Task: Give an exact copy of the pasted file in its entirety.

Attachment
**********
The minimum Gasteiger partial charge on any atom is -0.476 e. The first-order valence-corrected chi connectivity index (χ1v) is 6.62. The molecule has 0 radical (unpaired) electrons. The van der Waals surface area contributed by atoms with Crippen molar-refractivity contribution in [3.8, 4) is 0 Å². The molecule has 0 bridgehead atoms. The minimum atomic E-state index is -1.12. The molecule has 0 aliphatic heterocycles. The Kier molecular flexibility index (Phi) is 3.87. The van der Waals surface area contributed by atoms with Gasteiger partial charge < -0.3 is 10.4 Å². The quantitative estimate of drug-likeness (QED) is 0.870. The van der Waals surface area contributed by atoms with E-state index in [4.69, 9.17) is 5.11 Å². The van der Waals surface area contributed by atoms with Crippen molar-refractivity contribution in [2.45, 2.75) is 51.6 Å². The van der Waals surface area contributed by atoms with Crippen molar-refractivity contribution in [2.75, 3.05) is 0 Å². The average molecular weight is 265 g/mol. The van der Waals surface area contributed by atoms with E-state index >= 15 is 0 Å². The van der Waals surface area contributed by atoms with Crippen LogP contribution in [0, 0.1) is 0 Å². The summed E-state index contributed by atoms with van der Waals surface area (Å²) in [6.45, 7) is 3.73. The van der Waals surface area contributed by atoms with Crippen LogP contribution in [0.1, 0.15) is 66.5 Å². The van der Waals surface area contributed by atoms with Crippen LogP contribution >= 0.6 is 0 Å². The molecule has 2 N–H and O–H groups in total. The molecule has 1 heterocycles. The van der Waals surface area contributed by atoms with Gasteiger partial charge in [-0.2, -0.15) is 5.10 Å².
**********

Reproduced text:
The minimum Gasteiger partial charge on any atom is -0.476 e. The first-order valence-corrected chi connectivity index (χ1v) is 6.62. The molecule has 0 radical (unpaired) electrons. The van der Waals surface area contributed by atoms with Crippen molar-refractivity contribution in [3.8, 4) is 0 Å². The molecule has 0 bridgehead atoms. The minimum atomic E-state index is -1.12. The molecule has 0 aliphatic heterocycles. The Kier molecular flexibility index (Phi) is 3.87. The van der Waals surface area contributed by atoms with Gasteiger partial charge < -0.3 is 10.4 Å². The quantitative estimate of drug-likeness (QED) is 0.870. The van der Waals surface area contributed by atoms with E-state index in [4.69, 9.17) is 5.11 Å². The van der Waals surface area contributed by atoms with Crippen molar-refractivity contribution in [2.45, 2.75) is 51.6 Å². The van der Waals surface area contributed by atoms with Crippen molar-refractivity contribution in [2.75, 3.05) is 0 Å². The average molecular weight is 265 g/mol. The van der Waals surface area contributed by atoms with E-state index >= 15 is 0 Å². The van der Waals surface area contributed by atoms with Crippen LogP contribution in [0, 0.1) is 0 Å². The summed E-state index contributed by atoms with van der Waals surface area (Å²) in [6.45, 7) is 3.73. The van der Waals surface area contributed by atoms with Crippen LogP contribution in [0.1, 0.15) is 66.5 Å². The van der Waals surface area contributed by atoms with Crippen LogP contribution >= 0.6 is 0 Å². The molecule has 2 N–H and O–H groups in total. The molecule has 1 heterocycles. The van der Waals surface area contributed by atoms with Gasteiger partial charge in [-0.2, -0.15) is 5.10 Å².